Air conditioning units come in a wide variety of shapes and sizes and are best suited for certain applications based on their specific characteristics. Two of the most common types of air conditioning systems are single-room and central units, both of which possess a number of distinctive advantages and drawbacks. Understanding what both types of air conditioning systems have to offer and what situations they are best suited for can help you choose the one that best fits your home's cooling needs.
Single Room Air Conditioning Units
Like their name would suggest, single-room air conditioning units are designed to provide cool air to only a single room at a time. They are most often installed on the wall or within a window and do not require the same amount of ductwork that a central air conditioning unit does. The fact that these units are smaller and don't need an extensive installation process means that single-room air conditioning units are a great fit for those who are operating under a tight budget. Furthermore, the long-run costs of these types of units tends to be fairly low, as they do not need to have their ducts cleaned out, and they do not use a large amount of energy.
However, single room air conditioning units simply cannot provide an adequate level of comfort for larger homes and apartments, because they don't have enough power. Furthermore, single-room air conditioner units that are installed on a windowsill can cause cold air to seep into your home during the winter months, increasing your heating bills.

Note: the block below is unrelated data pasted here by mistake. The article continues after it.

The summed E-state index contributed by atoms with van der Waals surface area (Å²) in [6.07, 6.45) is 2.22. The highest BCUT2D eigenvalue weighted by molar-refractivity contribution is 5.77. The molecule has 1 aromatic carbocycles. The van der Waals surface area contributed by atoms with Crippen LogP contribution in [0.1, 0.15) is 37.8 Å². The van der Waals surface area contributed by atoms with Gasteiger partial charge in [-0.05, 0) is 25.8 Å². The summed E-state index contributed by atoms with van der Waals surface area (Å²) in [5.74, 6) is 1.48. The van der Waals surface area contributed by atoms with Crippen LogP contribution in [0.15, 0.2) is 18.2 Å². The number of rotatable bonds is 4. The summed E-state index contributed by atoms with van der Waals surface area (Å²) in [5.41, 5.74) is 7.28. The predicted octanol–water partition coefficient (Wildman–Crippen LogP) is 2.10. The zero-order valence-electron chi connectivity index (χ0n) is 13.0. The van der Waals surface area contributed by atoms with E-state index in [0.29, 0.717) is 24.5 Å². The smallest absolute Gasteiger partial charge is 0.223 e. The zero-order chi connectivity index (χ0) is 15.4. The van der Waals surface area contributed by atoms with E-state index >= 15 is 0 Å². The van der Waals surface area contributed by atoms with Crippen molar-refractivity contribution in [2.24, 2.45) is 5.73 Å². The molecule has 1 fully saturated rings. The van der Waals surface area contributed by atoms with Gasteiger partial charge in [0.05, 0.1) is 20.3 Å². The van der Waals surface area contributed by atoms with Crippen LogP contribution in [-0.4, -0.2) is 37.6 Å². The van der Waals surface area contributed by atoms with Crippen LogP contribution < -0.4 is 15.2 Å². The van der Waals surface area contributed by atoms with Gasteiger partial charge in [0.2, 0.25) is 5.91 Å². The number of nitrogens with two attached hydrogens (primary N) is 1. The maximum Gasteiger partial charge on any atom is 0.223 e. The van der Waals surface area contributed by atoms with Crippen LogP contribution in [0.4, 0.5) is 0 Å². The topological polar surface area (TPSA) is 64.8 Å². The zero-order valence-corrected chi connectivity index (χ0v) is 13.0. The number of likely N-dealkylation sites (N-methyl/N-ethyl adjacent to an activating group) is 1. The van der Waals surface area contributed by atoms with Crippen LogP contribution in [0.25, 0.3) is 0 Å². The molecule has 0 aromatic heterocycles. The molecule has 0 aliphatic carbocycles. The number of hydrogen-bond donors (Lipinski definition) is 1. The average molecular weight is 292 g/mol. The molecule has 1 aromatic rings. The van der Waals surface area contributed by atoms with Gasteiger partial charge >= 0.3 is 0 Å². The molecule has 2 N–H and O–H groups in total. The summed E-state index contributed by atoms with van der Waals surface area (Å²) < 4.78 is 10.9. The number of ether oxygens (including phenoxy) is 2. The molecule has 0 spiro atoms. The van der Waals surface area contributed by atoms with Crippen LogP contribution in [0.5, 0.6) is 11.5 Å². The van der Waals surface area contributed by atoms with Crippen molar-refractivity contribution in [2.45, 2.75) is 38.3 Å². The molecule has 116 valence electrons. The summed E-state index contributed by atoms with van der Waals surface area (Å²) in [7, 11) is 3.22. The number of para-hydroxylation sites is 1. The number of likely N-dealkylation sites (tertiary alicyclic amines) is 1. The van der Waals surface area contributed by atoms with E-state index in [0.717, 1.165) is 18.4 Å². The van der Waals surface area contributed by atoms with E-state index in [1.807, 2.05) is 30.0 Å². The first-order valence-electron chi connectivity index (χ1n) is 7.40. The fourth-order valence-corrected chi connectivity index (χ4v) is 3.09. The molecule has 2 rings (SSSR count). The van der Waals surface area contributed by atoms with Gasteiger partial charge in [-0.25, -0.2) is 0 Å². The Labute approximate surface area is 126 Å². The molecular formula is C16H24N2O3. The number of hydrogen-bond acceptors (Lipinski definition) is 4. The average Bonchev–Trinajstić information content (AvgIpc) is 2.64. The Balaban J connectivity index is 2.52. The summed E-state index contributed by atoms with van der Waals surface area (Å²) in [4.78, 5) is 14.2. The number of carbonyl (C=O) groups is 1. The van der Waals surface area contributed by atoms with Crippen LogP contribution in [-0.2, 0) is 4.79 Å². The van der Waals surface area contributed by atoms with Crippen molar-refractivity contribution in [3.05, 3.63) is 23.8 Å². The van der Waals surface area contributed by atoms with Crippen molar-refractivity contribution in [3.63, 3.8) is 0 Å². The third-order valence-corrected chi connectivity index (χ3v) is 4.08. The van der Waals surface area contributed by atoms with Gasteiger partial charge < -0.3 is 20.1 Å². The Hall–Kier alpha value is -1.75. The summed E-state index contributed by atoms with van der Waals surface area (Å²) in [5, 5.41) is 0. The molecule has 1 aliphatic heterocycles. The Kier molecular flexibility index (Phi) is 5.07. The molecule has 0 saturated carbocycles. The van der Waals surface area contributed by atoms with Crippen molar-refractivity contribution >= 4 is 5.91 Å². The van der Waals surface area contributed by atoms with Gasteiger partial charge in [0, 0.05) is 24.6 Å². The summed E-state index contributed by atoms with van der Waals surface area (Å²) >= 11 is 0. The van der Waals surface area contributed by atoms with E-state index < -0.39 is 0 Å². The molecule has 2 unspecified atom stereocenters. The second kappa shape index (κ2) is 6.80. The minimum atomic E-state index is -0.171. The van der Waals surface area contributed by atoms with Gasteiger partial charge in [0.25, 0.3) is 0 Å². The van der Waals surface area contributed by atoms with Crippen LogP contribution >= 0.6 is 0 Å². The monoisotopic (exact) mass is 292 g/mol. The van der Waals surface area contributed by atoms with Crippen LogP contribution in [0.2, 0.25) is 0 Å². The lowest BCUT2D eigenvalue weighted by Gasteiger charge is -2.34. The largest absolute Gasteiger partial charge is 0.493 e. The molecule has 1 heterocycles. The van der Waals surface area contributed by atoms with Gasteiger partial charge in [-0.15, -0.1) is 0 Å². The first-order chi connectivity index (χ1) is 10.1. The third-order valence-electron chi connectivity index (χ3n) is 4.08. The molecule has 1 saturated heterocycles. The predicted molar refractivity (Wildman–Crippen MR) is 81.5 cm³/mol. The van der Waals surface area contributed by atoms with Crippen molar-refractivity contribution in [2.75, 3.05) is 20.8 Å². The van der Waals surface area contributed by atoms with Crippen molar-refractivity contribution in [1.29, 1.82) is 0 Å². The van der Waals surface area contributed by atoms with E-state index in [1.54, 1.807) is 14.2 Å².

Central Air Conditioning Units
Central air conditioning units, on the other hand, are made up of two major components. The outdoor compressor vents air into the home where it is then cooled and circulated throughout the home through the use of ductwork. The main advantage of this type of air conditioning system is the fact that it can provide even, powerful cooling to the entirety of your home without fail, even during the hottest days of the summer.
However, central air conditioning units do have some drawbacks. Firstly, they use a great deal of power, which can ramp up your long-run costs. Furthermore, they can be extremely expensive to have installed within your home in the first place, especially if you do not already have ductwork installed within your home's ventilation system, as ductwork is labor intensive and complex to install.
For more information on your air conditioning options, contact a company like Economy Air Systems Inc.